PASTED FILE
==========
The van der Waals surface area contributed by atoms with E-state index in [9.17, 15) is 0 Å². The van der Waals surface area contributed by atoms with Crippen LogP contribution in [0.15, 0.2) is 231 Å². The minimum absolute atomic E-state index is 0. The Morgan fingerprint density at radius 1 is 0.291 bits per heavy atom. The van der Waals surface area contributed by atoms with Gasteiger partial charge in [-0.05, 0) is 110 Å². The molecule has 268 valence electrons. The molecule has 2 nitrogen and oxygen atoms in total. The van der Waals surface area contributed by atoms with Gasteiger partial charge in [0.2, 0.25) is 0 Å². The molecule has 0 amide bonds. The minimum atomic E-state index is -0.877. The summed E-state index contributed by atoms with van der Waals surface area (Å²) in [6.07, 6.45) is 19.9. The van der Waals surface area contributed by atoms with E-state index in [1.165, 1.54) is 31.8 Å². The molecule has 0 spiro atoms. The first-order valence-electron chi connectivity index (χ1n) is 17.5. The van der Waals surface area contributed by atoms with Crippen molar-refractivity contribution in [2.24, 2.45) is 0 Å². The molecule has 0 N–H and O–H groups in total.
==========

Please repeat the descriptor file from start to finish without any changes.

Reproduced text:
The van der Waals surface area contributed by atoms with E-state index in [9.17, 15) is 0 Å². The van der Waals surface area contributed by atoms with Crippen LogP contribution in [0.15, 0.2) is 231 Å². The minimum absolute atomic E-state index is 0. The Morgan fingerprint density at radius 1 is 0.291 bits per heavy atom. The van der Waals surface area contributed by atoms with Gasteiger partial charge in [-0.05, 0) is 110 Å². The molecule has 268 valence electrons. The molecule has 2 nitrogen and oxygen atoms in total. The van der Waals surface area contributed by atoms with Gasteiger partial charge in [0.2, 0.25) is 0 Å². The molecule has 0 amide bonds. The minimum atomic E-state index is -0.877. The summed E-state index contributed by atoms with van der Waals surface area (Å²) in [6.07, 6.45) is 19.9. The van der Waals surface area contributed by atoms with E-state index in [1.165, 1.54) is 31.8 Å². The molecule has 0 spiro atoms. The first-order valence-electron chi connectivity index (χ1n) is 17.5. The van der Waals surface area contributed by atoms with Crippen molar-refractivity contribution in [2.24, 2.45) is 0 Å². The molecule has 0 N–H and O–H groups in total.